The U.S. Market for Footwear, examines four basic product categories in this dynamic market: casual shoes, athletic shoes, dress shoes, and rugged shoes. Casual shoes account for 52% of the market, athletic shoes for 31%, and rugged and dress shoes for the remaining.
The overall market is destined to see increased competition as entities, larger due to mergers and acquisitions, go toe-to-toe in the coming years. In particular, athletic shoe market leader, Nike, is poised to face stiff competition from the merger of Adidas and Reebok, and trigger more marketing initiatives and new innovations in the near future.
And while the fashion aspect can be mercurial, an increased awareness and appreciation of style, on the part of both male and female consumers, will drive innovations and introductions. Simmons data indicates that men, for their part, are much more open to footwear options and are purchasing more shoes than ever before.
The information in The U.S. Market for Footwear is based on both primary and secondary research. Historical data are provided for 2001 through 2005 (E), with forecast data from 2006 to 2010. Statistics on market size and growth are based on data from U.S. Census Bureau, United States International Trade Commission (USITC) and Bureau of Labor Statistics. Data on marketer share and share by retail sector are based on an evaluation of data and trend reports from trade sources. Shipment data on the different types of footwear are compiled from U.S. Department of Commerce and private data sources. Import and export data is derived from United States International Trade Commission USITC data.
TNS Media Intelligence provided advertising expenditures of footwear marketers and the media they used for advertising.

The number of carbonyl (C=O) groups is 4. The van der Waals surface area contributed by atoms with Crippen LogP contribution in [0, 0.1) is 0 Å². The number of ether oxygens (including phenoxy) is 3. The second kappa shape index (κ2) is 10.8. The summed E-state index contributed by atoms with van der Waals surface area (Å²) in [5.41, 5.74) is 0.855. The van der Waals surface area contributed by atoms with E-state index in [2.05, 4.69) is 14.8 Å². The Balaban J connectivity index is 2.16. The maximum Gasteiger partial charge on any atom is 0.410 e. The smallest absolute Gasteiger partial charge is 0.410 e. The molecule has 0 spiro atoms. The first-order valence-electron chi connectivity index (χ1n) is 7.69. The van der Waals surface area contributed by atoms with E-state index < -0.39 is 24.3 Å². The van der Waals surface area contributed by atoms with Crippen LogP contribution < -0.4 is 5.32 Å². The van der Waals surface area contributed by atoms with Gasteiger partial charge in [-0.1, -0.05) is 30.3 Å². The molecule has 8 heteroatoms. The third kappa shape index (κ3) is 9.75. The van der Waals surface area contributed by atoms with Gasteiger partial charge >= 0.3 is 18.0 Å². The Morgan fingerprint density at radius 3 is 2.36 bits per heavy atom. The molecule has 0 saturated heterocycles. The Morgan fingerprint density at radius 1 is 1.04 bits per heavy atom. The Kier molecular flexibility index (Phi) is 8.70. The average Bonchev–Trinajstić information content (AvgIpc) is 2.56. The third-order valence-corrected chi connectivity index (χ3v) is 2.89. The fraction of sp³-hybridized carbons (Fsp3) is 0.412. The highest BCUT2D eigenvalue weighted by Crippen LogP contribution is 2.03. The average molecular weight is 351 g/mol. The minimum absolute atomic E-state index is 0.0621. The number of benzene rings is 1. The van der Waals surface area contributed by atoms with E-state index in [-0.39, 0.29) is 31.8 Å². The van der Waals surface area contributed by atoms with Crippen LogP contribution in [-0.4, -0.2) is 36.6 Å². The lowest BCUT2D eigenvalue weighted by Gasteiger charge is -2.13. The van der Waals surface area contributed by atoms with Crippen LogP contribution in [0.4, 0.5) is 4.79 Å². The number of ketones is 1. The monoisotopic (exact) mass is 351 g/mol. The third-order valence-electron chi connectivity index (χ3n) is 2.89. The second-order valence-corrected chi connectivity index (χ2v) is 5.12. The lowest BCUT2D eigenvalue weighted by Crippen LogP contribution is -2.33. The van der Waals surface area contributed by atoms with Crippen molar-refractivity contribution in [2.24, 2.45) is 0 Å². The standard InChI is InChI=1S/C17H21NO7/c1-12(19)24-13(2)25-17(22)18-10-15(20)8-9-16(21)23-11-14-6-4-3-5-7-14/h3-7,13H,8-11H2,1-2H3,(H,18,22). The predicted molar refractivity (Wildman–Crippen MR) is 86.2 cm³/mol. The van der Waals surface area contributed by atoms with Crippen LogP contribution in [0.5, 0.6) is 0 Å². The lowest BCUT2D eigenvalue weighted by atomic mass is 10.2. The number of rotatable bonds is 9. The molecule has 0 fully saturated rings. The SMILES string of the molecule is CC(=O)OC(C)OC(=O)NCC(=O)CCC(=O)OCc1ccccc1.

The consumer demographic analysis in the report is based on survey data provided by SMRB, New York. The data has been derived from the NCS (National Consumer Survey) Spring 2005 (May 2004 - May 2005) survey, based on a sample of 24,136 U.S. adults who represent a statistically-accurate cross-section of the U.S. adult population. Besides the NCS Spring 2005 survey, data has also been derived from the Teens Spring 2005 (May 2004 to May 2005) survey, based on a sample of 2,160 U.S. teenagers who represent a statistically accurate cross-section of the U.S. teenage population. The SMRB consumer survey includes demography on consumer attitudes towards different categories, brand preference and the frequency of purchase. Consumer expenditure on footwear has been derived from U.S. Department of Labor, Bureau of Labor Statistics.
Secondary research data has been obtained from government sources, trade associations like National Sporting Goods Association, industry publications like Footwear News, business journals, company literature and investment reports.
What You’ll Get in this Report The U.S. Market for Footwear makes important predictions and recommendations regarding the future of this market, and pinpoints ways current and prospective marketers can capitalize on current trends and spearhead new ones. No other market research report provides both the comprehensive analysis and extensive data that The U.S. Market for Footwear offers. The report addresses the following segments:
Plus, you’ll benefit from extensive data, presented in easy-to-read and practical charts, tables and graphs.
How You Will Benefit from this Report
If your company is already competing in the footwear market, or is considering making the leap, you will find this report invaluable, as it provides a comprehensive package of information and insight not offered in any other single source. You will gain a thorough understanding of the current market, as well as projected sales and trends through 2009.
This report will help:
Learn how to effectively navigate the market research process to help guide your organization on the journey to success.Download eBook